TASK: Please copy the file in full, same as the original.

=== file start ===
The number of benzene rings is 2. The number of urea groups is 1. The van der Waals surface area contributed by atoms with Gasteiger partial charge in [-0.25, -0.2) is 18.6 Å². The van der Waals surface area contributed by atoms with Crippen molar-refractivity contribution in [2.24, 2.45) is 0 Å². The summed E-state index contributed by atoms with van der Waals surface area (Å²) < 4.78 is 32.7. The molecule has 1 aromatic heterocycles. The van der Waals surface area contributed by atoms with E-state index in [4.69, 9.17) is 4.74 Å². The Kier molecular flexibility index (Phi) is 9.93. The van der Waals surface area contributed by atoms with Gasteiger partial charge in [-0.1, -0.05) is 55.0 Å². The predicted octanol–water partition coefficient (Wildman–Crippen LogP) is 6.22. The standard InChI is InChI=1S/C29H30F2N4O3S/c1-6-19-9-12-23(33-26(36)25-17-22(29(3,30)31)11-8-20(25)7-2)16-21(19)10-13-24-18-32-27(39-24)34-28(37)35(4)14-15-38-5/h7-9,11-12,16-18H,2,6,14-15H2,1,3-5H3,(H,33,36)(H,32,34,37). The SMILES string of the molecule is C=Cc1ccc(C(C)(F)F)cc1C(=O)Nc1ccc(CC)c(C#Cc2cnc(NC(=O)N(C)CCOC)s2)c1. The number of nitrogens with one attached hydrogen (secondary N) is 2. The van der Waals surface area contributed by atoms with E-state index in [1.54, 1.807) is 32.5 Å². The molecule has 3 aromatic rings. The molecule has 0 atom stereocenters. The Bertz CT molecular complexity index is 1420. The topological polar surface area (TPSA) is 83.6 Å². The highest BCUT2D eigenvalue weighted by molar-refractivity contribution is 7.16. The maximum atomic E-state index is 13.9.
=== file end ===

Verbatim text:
The number of benzene rings is 2. The number of urea groups is 1. The van der Waals surface area contributed by atoms with Gasteiger partial charge in [-0.25, -0.2) is 18.6 Å². The van der Waals surface area contributed by atoms with Crippen molar-refractivity contribution in [2.24, 2.45) is 0 Å². The summed E-state index contributed by atoms with van der Waals surface area (Å²) < 4.78 is 32.7. The molecule has 1 aromatic heterocycles. The van der Waals surface area contributed by atoms with E-state index in [4.69, 9.17) is 4.74 Å². The Kier molecular flexibility index (Phi) is 9.93. The van der Waals surface area contributed by atoms with Gasteiger partial charge in [-0.1, -0.05) is 55.0 Å². The predicted octanol–water partition coefficient (Wildman–Crippen LogP) is 6.22. The standard InChI is InChI=1S/C29H30F2N4O3S/c1-6-19-9-12-23(33-26(36)25-17-22(29(3,30)31)11-8-20(25)7-2)16-21(19)10-13-24-18-32-27(39-24)34-28(37)35(4)14-15-38-5/h7-9,11-12,16-18H,2,6,14-15H2,1,3-5H3,(H,33,36)(H,32,34,37). The SMILES string of the molecule is C=Cc1ccc(C(C)(F)F)cc1C(=O)Nc1ccc(CC)c(C#Cc2cnc(NC(=O)N(C)CCOC)s2)c1. The number of nitrogens with one attached hydrogen (secondary N) is 2. The van der Waals surface area contributed by atoms with E-state index in [1.54, 1.807) is 32.5 Å². The molecule has 3 aromatic rings. The molecule has 0 atom stereocenters. The Bertz CT molecular complexity index is 1420. The topological polar surface area (TPSA) is 83.6 Å². The highest BCUT2D eigenvalue weighted by molar-refractivity contribution is 7.16. The maximum atomic E-state index is 13.9.